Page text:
The two news items offer a nice pair of brackets in which to frame the current state of copyright affairs. On the one hand, the public is denied the opportunity to view one of the most compelling histories of modern American life produced in the last 30 years because copyright restrictions make it financially unfeasible to broadcast it. On the other hand, actual copyright violation continues unabated, giving rise to an entire market niche devoted to the task of stamping it out. Is there any way to look at this situation in which it is not a complete mess?
[…] It is one of the defining paradoxes of the Internet age that even as, legally speaking, the power of copyright has grown in recent decades, pragmatically speaking it has only declined. Entertainment business representatives tend to point to this fact as the very reason why new laws are necessary, while ignoring the fact that much of what they are asking for includes rights that historically have never been granted and that will restrict consumer freedom more than ever.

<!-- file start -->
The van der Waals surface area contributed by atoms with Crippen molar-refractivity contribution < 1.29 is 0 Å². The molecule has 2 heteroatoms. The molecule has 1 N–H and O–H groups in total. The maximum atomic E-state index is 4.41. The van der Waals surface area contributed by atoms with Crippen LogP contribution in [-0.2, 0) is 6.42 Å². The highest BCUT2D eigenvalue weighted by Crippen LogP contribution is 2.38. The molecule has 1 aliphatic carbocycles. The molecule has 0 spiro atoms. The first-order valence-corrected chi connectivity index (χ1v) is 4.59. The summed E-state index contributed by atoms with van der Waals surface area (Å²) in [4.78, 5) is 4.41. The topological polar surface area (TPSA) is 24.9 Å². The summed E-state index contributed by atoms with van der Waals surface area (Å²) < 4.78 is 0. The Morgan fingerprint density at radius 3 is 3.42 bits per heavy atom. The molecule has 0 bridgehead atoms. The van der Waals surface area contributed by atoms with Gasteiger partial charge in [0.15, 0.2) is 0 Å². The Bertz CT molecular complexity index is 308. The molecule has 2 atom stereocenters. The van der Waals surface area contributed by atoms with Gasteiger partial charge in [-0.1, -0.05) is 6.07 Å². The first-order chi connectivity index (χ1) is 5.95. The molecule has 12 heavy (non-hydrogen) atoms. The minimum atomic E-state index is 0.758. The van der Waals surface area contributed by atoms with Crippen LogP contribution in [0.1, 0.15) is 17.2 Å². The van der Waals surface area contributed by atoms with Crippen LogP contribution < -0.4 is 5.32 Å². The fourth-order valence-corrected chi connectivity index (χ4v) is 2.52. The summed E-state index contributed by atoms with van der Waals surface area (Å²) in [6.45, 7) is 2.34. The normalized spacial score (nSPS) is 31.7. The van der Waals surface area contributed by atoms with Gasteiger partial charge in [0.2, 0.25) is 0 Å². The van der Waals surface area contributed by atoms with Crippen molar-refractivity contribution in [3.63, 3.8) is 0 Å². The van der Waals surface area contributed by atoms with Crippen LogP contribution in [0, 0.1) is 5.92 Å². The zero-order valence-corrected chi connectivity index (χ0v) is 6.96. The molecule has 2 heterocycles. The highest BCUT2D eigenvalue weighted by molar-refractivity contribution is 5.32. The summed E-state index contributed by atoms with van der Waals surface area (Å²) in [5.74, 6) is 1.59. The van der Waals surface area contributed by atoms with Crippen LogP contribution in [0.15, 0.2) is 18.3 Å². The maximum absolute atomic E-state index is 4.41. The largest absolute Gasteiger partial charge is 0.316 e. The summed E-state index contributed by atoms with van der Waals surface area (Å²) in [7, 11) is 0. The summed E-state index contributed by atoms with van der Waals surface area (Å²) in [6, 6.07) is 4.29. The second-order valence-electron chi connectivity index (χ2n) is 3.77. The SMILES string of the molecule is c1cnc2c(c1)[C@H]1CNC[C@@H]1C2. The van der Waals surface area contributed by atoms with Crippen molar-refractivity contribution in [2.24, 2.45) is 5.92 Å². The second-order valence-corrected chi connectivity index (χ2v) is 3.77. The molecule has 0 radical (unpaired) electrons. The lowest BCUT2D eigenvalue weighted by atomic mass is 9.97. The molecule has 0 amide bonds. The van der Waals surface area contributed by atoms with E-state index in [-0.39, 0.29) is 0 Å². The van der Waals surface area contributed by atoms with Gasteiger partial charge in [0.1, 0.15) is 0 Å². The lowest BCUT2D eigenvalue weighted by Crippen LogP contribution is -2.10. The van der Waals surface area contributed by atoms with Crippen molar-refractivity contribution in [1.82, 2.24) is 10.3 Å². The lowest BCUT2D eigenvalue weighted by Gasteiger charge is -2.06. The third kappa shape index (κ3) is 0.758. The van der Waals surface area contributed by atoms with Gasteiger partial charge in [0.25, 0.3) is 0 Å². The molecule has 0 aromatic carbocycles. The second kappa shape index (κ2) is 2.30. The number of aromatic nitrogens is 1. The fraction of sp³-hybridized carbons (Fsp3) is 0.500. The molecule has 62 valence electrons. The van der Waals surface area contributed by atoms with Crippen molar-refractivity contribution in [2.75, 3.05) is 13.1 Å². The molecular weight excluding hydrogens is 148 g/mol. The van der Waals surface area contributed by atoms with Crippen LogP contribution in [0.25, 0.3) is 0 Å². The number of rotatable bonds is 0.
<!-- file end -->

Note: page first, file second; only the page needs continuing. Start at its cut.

[…] In a perfectly working capitalist economy, every social problem would be solved by treating it as a market opportunity. In theory, we should be able to see this most effectively in the technology sector. Got spam? Buy a spam filter. Plagued by viruses? Buy a virus-protection system. Pirates ripping off your software? Hire a digital tracking and security firm to hunt them down in the wilds of the Internet.
But what about when the problem is lack of access to a documentary like “Eyes on the Prize”? In whose economic interest is it to make important works of art and history more available?
The answer should be obvious. It may not be in our economic interest to do so. But aren’t there benefits other than economic to be gained?